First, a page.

Lemon Water Can Deliver Real Results

Try this experiment to see what you notice after drinking more lemon
April 12, 2021 Updated: April 12, 2021

You’ve probably seen pictures on Pinterest or elsewhere of large pitchers of water with vibrant lemons and the top 10 reasons why you should be drinking it.

And maybe you can even remember some of those reasons, despite not actually taking up the habit.

Lemon water can bestow vitality and incredible cleansing effects on the body. If you’re just getting started on a path of feeling better through diet, replacing a morning coffee with lemon water is a great first step.

Here is a challenge so you can experience the benefits yourself:

  1. Look through the top benefits we’ve listed below and find the one benefit that will motivate you to start incorporating lemon water into your daily life.
  2. Commit to 14 days of lemon water
  3. Write down how you feel on day 1, then on day 14

Lemons are a citrus fruit in the Rutaceae family (scientifically known as Citrus Limon). While being one of the smallest members of this family, it has some of the most comprehensive health benefits.

For example, lemons are high in vitamin C which is essential for normal growth and development according to the U.S. National Library of Medicine. A single lemon contains around 30 to 40 mg of vitamin C, which is less than an orange’s 80 to 90 mg of vitamin C, but still a substantial amount.

Vitamin C has been studied extensively and shown to have a myriad of health benefits from protecting against prenatal problems, cardiovascular disease, eye diseases, skin wrinkles, and immune system deficiencies.

Vitamin C acts as an antioxidant and helps protect cells from damage caused by free radicals.

But beyond vitamin C, lemons have other properties that make them a perfect way to upgrade a glass of water.

Unique Health Benefits of Lemons

1. Lemon Water as Detox and Cleanse

Cleansing is usually the first benefit that comes to mind when it comes to lemon water. Lemon water provides this detox effect because of citric acid citrate.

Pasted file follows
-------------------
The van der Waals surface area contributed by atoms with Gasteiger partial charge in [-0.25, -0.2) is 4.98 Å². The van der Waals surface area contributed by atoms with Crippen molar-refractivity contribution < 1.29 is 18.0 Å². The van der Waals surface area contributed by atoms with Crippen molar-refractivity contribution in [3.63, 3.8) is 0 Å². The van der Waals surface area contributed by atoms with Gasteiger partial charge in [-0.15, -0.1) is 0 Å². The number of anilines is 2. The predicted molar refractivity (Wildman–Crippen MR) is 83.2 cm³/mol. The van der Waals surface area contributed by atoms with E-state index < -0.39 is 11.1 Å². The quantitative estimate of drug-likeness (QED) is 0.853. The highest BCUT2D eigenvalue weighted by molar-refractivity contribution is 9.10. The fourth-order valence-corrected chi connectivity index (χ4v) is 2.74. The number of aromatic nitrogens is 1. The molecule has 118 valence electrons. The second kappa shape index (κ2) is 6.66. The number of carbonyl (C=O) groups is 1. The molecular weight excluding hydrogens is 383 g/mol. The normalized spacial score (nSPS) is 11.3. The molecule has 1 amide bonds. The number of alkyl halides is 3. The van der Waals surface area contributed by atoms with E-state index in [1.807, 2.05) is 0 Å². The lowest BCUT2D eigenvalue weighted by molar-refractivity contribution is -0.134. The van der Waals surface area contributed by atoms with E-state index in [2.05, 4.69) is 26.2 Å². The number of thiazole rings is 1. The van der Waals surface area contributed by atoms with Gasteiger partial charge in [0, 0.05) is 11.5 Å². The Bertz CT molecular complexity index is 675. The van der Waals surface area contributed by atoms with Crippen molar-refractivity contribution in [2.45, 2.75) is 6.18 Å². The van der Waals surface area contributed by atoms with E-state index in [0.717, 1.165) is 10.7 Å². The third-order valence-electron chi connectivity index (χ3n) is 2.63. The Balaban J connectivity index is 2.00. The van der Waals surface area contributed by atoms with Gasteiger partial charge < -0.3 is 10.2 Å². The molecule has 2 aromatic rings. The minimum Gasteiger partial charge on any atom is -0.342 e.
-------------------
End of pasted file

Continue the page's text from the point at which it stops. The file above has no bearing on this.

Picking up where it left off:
Citrate is a naturally occurring chelating agent, which means it bonds with metals. This allows it to help move these toxins out of the body. An animal study published in Environmental Science and Pollution Research International in 2019 found that supplementing with citric acid can protect  against heavy metal stress and “has broad application prospects in decreasing oxidative damage caused by heavy metals.”

Toxins come into our systems through various sources from the air we breathe to some of the foods we eat. Two of the more well-known studies that shed some light on the use of lemon as a cleanse agent include one published by Dutch researchers in a 2002 edition of the European Journal of Nutrition.

It found lemon peels and the waste stream of the lemon peels left over after extraction of the lemon pectin are effective in lowering blood and liver cholesterol levels. Although performed on animal subjects, these results suggest eating lemon peel could help those with fatty liver disease.

The second study was published by Indian researchers in a 2005 edition of BMC Pharmacology. Hesperidin, a citrus bioflavonoid found in lemons, demonstrated the ability to protect the liver from damage. After administration of CCl4 (a well-known liver toxin), the authors concluded that hesperidin demonstrated a protective effect on the liver.

2. Improve Digestion with Lemon Water

Citrus flavonoids act as a great digestive tonic, according to researchers at the Michael Okpara University, whose 2006 study can be found in the International Journal of Molecular Medicine and Advance Sciences. It has also been shown to calm an upset stomach or mild indigestion. According to a 2014 study published in Volume 24, Issue 3 of the Brazilian Journal of Pharmacognosy(9), this has to do with the way citrus flavonoids in lemon water support the hydrochloric acid in the stomach in breaking down food .

You can make this digestion aid even better by including the zest of the lemon which will improve the good bacteria in your gut.